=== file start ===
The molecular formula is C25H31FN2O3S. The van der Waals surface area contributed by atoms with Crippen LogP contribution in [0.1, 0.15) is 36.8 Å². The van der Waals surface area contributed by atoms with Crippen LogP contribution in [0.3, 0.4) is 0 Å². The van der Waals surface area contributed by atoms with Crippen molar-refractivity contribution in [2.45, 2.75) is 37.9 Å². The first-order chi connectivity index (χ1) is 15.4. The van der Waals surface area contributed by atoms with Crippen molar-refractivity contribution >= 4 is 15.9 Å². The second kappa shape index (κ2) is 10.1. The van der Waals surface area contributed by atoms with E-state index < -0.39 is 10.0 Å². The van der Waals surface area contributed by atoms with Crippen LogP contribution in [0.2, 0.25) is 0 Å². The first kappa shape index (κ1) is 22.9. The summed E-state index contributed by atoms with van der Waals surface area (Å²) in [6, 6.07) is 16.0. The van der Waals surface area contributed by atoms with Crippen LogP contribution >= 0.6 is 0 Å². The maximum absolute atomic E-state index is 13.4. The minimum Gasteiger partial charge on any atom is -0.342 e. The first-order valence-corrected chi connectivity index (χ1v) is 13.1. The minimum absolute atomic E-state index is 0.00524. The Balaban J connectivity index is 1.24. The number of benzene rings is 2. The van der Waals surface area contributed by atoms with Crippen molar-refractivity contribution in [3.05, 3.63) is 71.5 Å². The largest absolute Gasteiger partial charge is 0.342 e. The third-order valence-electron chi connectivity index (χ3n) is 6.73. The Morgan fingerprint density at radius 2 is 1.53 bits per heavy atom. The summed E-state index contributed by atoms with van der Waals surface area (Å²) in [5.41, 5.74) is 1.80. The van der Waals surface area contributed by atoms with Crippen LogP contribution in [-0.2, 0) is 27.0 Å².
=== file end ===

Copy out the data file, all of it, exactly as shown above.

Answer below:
The molecular formula is C25H31FN2O3S. The van der Waals surface area contributed by atoms with Crippen LogP contribution in [0.1, 0.15) is 36.8 Å². The van der Waals surface area contributed by atoms with Crippen LogP contribution in [0.3, 0.4) is 0 Å². The van der Waals surface area contributed by atoms with Crippen molar-refractivity contribution in [2.45, 2.75) is 37.9 Å². The first-order chi connectivity index (χ1) is 15.4. The van der Waals surface area contributed by atoms with Crippen molar-refractivity contribution >= 4 is 15.9 Å². The second kappa shape index (κ2) is 10.1. The van der Waals surface area contributed by atoms with E-state index < -0.39 is 10.0 Å². The van der Waals surface area contributed by atoms with Crippen LogP contribution in [0.2, 0.25) is 0 Å². The first kappa shape index (κ1) is 22.9. The summed E-state index contributed by atoms with van der Waals surface area (Å²) in [6, 6.07) is 16.0. The van der Waals surface area contributed by atoms with Crippen LogP contribution >= 0.6 is 0 Å². The maximum absolute atomic E-state index is 13.4. The minimum Gasteiger partial charge on any atom is -0.342 e. The first-order valence-corrected chi connectivity index (χ1v) is 13.1. The minimum absolute atomic E-state index is 0.00524. The Balaban J connectivity index is 1.24. The number of benzene rings is 2. The van der Waals surface area contributed by atoms with Crippen molar-refractivity contribution in [3.05, 3.63) is 71.5 Å². The largest absolute Gasteiger partial charge is 0.342 e. The third-order valence-electron chi connectivity index (χ3n) is 6.73. The Morgan fingerprint density at radius 2 is 1.53 bits per heavy atom. The summed E-state index contributed by atoms with van der Waals surface area (Å²) in [5.41, 5.74) is 1.80. The van der Waals surface area contributed by atoms with Crippen LogP contribution in [-0.2, 0) is 27.0 Å².